Background Information: About the GPS Week Number
The Global Positioning Systems (GPS) has its own way of expressing date and time: It uses a count of weeks and seconds within a week, from a start date. GPS time uses a 10-bit binary number to count its “GPS Week Number”. GPS receivers, including all Arrow models, translate the GPS Week Number into a more common time format — such as date, month and year.
A 10-bit binary number only allows to count from 0 to 1023, which means that GPS can keep track of a total of 1024 weeks from a start date. (The very first “Week 0” was on January 6, 1980 at 00:00:00 UTC (Universal Time Coordinated.)
This also means that every 19.7 years (1024 weeks), there is a reset to 0 of the week number count called the “GPS Week Number Rollover”. The last (and 2nd) GPS Week Number rollover occurred on August 21, 1999.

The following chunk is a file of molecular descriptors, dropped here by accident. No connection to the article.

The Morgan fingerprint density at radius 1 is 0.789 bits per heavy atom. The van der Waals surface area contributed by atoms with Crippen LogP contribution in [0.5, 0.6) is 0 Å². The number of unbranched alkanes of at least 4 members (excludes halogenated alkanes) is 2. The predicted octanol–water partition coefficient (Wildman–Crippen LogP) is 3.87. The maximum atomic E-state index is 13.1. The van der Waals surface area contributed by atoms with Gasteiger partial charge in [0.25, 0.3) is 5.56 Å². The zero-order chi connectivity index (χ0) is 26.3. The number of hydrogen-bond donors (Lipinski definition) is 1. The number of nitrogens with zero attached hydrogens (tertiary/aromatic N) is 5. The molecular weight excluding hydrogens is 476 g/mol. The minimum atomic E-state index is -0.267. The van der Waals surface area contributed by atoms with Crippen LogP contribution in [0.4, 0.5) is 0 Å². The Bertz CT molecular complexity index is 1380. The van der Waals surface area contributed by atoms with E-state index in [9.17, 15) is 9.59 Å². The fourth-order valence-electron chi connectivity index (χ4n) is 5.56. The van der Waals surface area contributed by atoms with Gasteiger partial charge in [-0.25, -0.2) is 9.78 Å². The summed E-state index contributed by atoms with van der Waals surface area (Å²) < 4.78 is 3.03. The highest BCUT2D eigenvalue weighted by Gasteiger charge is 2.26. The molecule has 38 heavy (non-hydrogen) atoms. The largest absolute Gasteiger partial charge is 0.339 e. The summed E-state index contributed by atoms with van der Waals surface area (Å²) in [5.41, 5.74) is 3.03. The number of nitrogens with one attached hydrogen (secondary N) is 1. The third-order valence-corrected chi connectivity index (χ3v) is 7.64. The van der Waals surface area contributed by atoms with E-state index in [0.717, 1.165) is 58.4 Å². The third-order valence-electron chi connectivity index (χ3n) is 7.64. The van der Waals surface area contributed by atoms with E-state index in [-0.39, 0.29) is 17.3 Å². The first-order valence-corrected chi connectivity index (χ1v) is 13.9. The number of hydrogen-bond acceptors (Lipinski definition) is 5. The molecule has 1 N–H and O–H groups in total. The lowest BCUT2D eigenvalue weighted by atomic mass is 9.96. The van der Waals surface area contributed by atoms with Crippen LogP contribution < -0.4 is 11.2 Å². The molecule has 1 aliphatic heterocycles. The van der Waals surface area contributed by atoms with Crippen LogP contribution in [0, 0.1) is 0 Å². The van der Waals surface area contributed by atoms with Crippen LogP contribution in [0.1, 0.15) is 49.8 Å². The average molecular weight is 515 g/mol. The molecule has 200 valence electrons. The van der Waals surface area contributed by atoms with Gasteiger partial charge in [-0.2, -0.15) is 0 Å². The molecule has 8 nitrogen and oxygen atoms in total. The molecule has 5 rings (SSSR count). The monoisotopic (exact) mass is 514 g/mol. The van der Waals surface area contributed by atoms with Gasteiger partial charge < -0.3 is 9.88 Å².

How the 2019 GPS Week Number Rollover Affects Your Arrow Receiver
On April 6, 2019, we will see the 3rd rollover in the history of GPS. Some GPS receivers, in which this rollover was not accounted for, might get confused with the start of a new count. However, owners of an Arrow receiver will not encounter any issue.
“GPS Week Number Rollovers have been accounted for and implemented in all Arrow firmware builds available from Eos since the creation of the Arrow Series™ product line,” Eos CTO Jean-Yves Lauture said.
If you have any further questions, please contact Eos’ technical support department at +1 (450) 824-3325 (Canada). For support via email, please fill out this support page.
This article is provided for technical support purposes only. Please refer to your Arrow receiver’s product documentation for additional warranty, license and safety information.
How Common is a Rollover?
The very first “Week 0” was on January 6, 1980, when GPS was launched, at 00:00:00 UTC (Universal Time Coordinated).